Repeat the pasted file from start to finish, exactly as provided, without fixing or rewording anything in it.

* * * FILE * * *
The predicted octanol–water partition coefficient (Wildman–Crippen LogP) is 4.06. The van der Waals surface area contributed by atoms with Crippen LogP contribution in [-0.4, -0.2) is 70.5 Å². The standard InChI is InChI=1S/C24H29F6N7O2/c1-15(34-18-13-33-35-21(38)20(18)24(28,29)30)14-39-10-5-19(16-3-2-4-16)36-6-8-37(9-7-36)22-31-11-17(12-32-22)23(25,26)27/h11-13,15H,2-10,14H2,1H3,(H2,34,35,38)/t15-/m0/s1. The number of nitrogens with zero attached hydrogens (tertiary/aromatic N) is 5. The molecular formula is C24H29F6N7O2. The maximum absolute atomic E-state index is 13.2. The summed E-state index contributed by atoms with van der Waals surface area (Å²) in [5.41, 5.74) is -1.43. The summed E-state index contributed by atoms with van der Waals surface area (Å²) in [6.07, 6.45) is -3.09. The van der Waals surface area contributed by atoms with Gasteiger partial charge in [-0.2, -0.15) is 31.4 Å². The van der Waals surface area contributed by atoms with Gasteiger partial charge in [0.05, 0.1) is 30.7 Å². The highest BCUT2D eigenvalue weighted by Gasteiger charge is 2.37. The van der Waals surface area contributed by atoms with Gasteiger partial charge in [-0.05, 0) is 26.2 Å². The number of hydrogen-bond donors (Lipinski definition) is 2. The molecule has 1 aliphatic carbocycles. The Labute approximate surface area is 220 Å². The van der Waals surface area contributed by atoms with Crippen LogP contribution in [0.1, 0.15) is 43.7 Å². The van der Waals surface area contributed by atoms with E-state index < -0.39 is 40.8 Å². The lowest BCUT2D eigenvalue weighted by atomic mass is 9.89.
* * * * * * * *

The predicted octanol–water partition coefficient (Wildman–Crippen LogP) is 4.06. The van der Waals surface area contributed by atoms with Crippen LogP contribution in [-0.4, -0.2) is 70.5 Å². The standard InChI is InChI=1S/C24H29F6N7O2/c1-15(34-18-13-33-35-21(38)20(18)24(28,29)30)14-39-10-5-19(16-3-2-4-16)36-6-8-37(9-7-36)22-31-11-17(12-32-22)23(25,26)27/h11-13,15H,2-10,14H2,1H3,(H2,34,35,38)/t15-/m0/s1. The number of nitrogens with zero attached hydrogens (tertiary/aromatic N) is 5. The molecular formula is C24H29F6N7O2. The maximum absolute atomic E-state index is 13.2. The summed E-state index contributed by atoms with van der Waals surface area (Å²) in [5.41, 5.74) is -1.43. The summed E-state index contributed by atoms with van der Waals surface area (Å²) in [6.07, 6.45) is -3.09. The van der Waals surface area contributed by atoms with Gasteiger partial charge in [-0.2, -0.15) is 31.4 Å². The van der Waals surface area contributed by atoms with Gasteiger partial charge in [0.05, 0.1) is 30.7 Å². The highest BCUT2D eigenvalue weighted by Gasteiger charge is 2.37. The van der Waals surface area contributed by atoms with Gasteiger partial charge in [-0.05, 0) is 26.2 Å². The number of hydrogen-bond donors (Lipinski definition) is 2. The molecule has 1 aliphatic carbocycles. The Labute approximate surface area is 220 Å². The van der Waals surface area contributed by atoms with Crippen LogP contribution in [0.1, 0.15) is 43.7 Å². The van der Waals surface area contributed by atoms with E-state index < -0.39 is 40.8 Å². The lowest BCUT2D eigenvalue weighted by atomic mass is 9.89.